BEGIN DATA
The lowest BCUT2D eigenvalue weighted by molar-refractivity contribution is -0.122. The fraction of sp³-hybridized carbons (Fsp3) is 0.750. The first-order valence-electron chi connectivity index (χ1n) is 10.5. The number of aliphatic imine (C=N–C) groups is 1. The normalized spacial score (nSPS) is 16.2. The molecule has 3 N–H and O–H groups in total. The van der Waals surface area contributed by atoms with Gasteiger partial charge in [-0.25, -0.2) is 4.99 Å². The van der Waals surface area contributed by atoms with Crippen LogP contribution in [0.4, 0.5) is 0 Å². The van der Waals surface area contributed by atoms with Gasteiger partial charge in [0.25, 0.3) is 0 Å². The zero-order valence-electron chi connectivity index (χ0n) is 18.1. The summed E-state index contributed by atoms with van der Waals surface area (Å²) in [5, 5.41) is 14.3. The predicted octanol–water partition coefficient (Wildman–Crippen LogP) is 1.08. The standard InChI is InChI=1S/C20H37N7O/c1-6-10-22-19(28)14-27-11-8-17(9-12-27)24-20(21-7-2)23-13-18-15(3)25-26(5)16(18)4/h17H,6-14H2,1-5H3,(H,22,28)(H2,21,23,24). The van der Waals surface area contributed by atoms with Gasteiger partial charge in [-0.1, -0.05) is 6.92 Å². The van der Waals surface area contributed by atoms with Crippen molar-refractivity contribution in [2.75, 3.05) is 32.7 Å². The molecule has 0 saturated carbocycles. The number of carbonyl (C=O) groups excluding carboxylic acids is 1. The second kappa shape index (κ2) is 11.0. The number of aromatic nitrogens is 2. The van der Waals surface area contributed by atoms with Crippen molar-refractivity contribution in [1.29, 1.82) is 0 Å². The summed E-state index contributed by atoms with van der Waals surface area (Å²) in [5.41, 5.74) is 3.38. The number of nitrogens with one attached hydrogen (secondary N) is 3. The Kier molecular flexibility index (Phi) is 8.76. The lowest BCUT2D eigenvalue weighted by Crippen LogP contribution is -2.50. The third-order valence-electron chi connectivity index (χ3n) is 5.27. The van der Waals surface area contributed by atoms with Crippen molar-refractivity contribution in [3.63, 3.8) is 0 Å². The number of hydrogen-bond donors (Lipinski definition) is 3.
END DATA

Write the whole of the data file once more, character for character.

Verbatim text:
The lowest BCUT2D eigenvalue weighted by molar-refractivity contribution is -0.122. The fraction of sp³-hybridized carbons (Fsp3) is 0.750. The first-order valence-electron chi connectivity index (χ1n) is 10.5. The number of aliphatic imine (C=N–C) groups is 1. The normalized spacial score (nSPS) is 16.2. The molecule has 3 N–H and O–H groups in total. The van der Waals surface area contributed by atoms with Gasteiger partial charge in [-0.25, -0.2) is 4.99 Å². The van der Waals surface area contributed by atoms with Crippen LogP contribution in [0.4, 0.5) is 0 Å². The van der Waals surface area contributed by atoms with Gasteiger partial charge in [0.25, 0.3) is 0 Å². The zero-order valence-electron chi connectivity index (χ0n) is 18.1. The summed E-state index contributed by atoms with van der Waals surface area (Å²) in [5, 5.41) is 14.3. The predicted octanol–water partition coefficient (Wildman–Crippen LogP) is 1.08. The standard InChI is InChI=1S/C20H37N7O/c1-6-10-22-19(28)14-27-11-8-17(9-12-27)24-20(21-7-2)23-13-18-15(3)25-26(5)16(18)4/h17H,6-14H2,1-5H3,(H,22,28)(H2,21,23,24). The van der Waals surface area contributed by atoms with Gasteiger partial charge in [-0.1, -0.05) is 6.92 Å². The van der Waals surface area contributed by atoms with Crippen molar-refractivity contribution in [2.75, 3.05) is 32.7 Å². The molecule has 0 saturated carbocycles. The number of carbonyl (C=O) groups excluding carboxylic acids is 1. The second kappa shape index (κ2) is 11.0. The number of aromatic nitrogens is 2. The van der Waals surface area contributed by atoms with Crippen molar-refractivity contribution in [1.29, 1.82) is 0 Å². The summed E-state index contributed by atoms with van der Waals surface area (Å²) in [5.41, 5.74) is 3.38. The number of nitrogens with one attached hydrogen (secondary N) is 3. The Kier molecular flexibility index (Phi) is 8.76. The lowest BCUT2D eigenvalue weighted by Crippen LogP contribution is -2.50. The third-order valence-electron chi connectivity index (χ3n) is 5.27. The van der Waals surface area contributed by atoms with Crippen molar-refractivity contribution in [3.63, 3.8) is 0 Å². The number of hydrogen-bond donors (Lipinski definition) is 3.